Despite having to go through a "reassurance" of my salvation in later years, I still date the time of my salvation back to that invitation by the teacher in my basement, and my mother's follow-up. How much theology does a four-year-old know? Not much at all. I just knew I didn't want hell. I did want heaven, and I did want Jesus. And I took Him.
Little did I know it, but, as I have since learned, a great number of profound things happened to me that day. These were things I could not feel, and still cannot feel. I take them by faith in the Word of God. Let me list a few of them for you....
(1) First, God blessed me with every spiritual blessing in the heavenly places in Christ. God is to be blessed for that! (Eph. 1:3).
(2) The reason I chose Jesus that afternoon in 1951 was that God had first chosen me in Jesus Christ before ever He created the world itself! (Eph. 1:4).
(3) The destiny for which God chose me was that I should be holy and blameless before Him (Eph. 1:4). I am a long ways away from that goal. But one day, by the grace of God, I shall arrive there, for God's purposes for His own are never thwarted.
(4) Because God loved me, He predestined me to be placed as His adult son (huiothesía, 5206) through Jesus Christ, with all the rights and privileges and responsibilities thereof (Eph. 1:4, 5). This was an act of kindness, engineered so that we humans (and probably angels) would praise Him for His glorious grace which He exhibited toward us in Jesus, the Beloved One (Eph. 1:5, 6).
(5) Since I am in Jesus, through His blood which He shed on the cross of Calvary, I was granted redemption, further defined as the forgiveness of my trespasses against God (Eph. 1:7). This redemption / forgiveness was granted me according to the wealth of God's grace which He lavished upon me (Eph. 1:7, 8).
(6) Though I did not know it at the age of four years, since then I have learned of another blessing God has given me and all believers. God is the epitome of wisdom and insight, and He has made known to us His previously unrevealed will – in God's method of managing His household – in the fullness of times, He will head up all things in Christ, the Messiah – both the things in the heavens, and the things upon the earth (Eph. 1:8, 9, 10).
(7) Even though I was only four years old, I had obtained an inheritance (Eph. 1:11). I can never lose this inheritance, because I was predestined to obtain it. This predestination is carried out according to the purpose of God, who works all things according to the counsel of His own will (Eph. 1:11). That is rather inclusive!
(8) In Jesus Christ, because I listened to the message of truth, the good news of my salvation, and having also believed that afternoon, I was sealed in Jesus with the Holy Spirit who had been promised (Eph. 1:13). This was truly significant, because He was given to me as an irrevocable down payment on my inheritance (Eph. 1:14). This means that one day God will fully redeem me as His own prized possession. Once again, God does this so that we humans (and presumably angels) will praise His glory (Eph. 1:14). This redemption will one day include not only the redemption of my soul, my inner being, but the redemption of my body (Rom. 8:23). I can hardly wait!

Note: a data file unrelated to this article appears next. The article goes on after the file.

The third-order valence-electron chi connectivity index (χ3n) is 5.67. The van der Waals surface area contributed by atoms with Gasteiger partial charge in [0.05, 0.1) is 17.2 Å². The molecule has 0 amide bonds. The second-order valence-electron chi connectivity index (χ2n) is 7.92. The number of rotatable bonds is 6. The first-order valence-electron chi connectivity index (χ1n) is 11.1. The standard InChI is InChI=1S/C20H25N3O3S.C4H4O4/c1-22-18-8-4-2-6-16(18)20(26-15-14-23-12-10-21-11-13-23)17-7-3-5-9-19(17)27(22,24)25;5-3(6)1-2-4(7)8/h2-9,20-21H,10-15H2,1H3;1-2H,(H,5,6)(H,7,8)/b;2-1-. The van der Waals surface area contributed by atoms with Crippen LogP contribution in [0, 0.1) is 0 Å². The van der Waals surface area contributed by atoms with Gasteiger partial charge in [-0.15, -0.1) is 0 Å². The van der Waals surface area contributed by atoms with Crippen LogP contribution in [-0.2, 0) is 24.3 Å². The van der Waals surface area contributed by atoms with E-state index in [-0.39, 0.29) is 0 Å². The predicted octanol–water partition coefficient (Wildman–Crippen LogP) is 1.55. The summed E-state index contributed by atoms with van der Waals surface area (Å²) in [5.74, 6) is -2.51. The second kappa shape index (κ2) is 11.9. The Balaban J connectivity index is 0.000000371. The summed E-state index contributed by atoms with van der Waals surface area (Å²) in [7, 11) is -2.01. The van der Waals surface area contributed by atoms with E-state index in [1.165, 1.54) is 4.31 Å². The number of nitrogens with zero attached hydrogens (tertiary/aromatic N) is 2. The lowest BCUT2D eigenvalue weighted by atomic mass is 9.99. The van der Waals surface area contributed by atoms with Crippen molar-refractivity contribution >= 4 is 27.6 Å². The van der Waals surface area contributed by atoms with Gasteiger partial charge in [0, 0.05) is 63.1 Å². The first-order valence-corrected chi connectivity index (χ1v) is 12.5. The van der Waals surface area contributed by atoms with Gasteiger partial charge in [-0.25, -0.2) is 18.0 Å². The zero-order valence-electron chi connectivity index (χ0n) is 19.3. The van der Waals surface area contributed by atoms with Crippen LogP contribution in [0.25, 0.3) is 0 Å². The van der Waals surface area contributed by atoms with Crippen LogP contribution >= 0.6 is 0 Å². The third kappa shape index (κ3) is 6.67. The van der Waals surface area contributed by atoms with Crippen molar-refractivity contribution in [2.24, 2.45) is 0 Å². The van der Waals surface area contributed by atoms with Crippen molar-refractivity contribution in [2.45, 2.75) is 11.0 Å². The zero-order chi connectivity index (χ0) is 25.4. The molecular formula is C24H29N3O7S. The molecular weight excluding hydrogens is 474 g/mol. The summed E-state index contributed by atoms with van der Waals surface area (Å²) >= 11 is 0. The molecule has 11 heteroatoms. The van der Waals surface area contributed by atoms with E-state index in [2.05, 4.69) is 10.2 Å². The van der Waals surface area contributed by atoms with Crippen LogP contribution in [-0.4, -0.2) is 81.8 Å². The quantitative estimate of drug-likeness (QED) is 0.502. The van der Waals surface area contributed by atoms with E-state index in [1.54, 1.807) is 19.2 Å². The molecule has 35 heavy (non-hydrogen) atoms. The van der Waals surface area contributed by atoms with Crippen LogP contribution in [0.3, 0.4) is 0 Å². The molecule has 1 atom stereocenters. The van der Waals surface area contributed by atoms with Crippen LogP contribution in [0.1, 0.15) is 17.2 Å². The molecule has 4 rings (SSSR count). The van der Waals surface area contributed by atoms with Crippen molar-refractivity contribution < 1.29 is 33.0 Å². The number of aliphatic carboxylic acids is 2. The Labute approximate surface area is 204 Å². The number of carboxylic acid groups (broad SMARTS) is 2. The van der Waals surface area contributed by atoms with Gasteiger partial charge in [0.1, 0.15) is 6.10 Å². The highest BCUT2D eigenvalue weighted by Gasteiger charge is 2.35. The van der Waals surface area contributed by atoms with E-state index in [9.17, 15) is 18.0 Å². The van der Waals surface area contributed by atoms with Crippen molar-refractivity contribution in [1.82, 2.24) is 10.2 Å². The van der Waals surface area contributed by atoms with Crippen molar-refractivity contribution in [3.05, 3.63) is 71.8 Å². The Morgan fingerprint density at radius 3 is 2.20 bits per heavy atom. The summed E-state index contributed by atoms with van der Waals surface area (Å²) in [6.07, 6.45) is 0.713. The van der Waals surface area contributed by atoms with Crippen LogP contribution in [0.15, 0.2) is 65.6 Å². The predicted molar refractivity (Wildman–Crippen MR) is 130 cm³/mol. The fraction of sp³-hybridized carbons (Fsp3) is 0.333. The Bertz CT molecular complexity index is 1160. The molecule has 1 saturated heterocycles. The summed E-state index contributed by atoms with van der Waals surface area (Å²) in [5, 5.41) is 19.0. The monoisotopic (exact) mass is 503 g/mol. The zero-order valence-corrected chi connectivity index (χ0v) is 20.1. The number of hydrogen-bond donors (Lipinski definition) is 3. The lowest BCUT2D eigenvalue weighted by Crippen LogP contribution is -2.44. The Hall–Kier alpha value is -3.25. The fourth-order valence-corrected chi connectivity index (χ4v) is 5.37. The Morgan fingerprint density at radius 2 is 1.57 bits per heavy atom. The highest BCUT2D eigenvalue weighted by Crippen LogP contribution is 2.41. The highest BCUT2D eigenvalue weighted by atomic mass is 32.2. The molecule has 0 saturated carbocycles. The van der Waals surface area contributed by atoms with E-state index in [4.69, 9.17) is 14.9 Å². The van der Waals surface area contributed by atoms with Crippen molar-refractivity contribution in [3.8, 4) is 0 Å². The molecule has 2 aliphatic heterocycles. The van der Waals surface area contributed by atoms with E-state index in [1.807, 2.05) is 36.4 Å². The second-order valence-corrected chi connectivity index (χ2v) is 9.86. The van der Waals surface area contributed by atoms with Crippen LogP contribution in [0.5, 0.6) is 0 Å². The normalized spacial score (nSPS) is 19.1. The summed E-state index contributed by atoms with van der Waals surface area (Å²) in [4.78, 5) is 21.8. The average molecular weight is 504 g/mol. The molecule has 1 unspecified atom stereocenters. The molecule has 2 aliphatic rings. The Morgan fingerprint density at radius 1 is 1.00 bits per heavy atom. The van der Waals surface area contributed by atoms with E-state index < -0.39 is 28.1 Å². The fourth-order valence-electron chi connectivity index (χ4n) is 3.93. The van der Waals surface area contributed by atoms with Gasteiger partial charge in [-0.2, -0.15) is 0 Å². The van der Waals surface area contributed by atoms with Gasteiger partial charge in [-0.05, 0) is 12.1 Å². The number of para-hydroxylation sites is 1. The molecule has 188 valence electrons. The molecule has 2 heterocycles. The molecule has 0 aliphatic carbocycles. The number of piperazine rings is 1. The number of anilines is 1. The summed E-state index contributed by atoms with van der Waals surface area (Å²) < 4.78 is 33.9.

(9) Because I received and welcomed Jesus, believing into His name, Jesus gave me authority to become a child (téknon, 5043) of God (John 1:12). This came about, not because of my family ancestry, nor in response to my own human fleshly will, nor because of the desire and will of a male, but because I was given birth by God Himself (John 1:13). Another way of saying the same thing is that I was born of the Holy Spirit from above, and also born again so that I might enter the kingdom of God (John 3:3-8).
(10) Because I am believing into the only-born Son of God, who was lifted up on a cross for me (John 3:14), I will not be destroyed, but am presently possessing eternal life (John 3:15, 16). In short, through Jesus I have been saved from eternal destruction and the deadly results of sin (John 3:17).
(11) Because I am believing into Jesus, the only-born Son of God, I am not being judged (krínō, 2919) (John 3:18). Another way of saying that is that, since I am in Jesus, the Messiah, there is for me, now, no condemnation (katákrima, 2631) (Rom. 8:1).
(12) Just as God credited righteousness to Abraham on account of his faith, and he was justified (declared righteous) by faith, not by works (Rom. 4:2, 3), so I, at the age of four, was justified by faith apart from any works (Rom. 4:4, 5). I had not even been immersed then. That would not take place for another four years. Please don't misunderstand. Good works, including immersion, are important. But they are the result of my salvation, not the cause of it (Eph. 2:8-10; James 2:14-26). As James, the half brother of our Lord has stated, "Faith without works is dead" (James 2:17, 18, 26). My later good works would vindicate my faith.
(13) I did not know this at the time, but it was true. I believed in Jesus as a four-year-old because I was one of His sheep. Since I was one of Jesus' sheep, I was hearing His voice, and He was knowing me, and I was following Him (John 10:25, 26, 27). And Jesus was giving to me eternal life, and I would not be destroyed into the age, and no one would be able to seize me out of Jesus' hand (John 10:28) or out of His Father's hand (John 10:29). What this tells me is that, even at the age of four, having trusted in Jesus, I was eternally secure in the hands of Jesus and His Father. They are united together against all my enemies (John 10:30).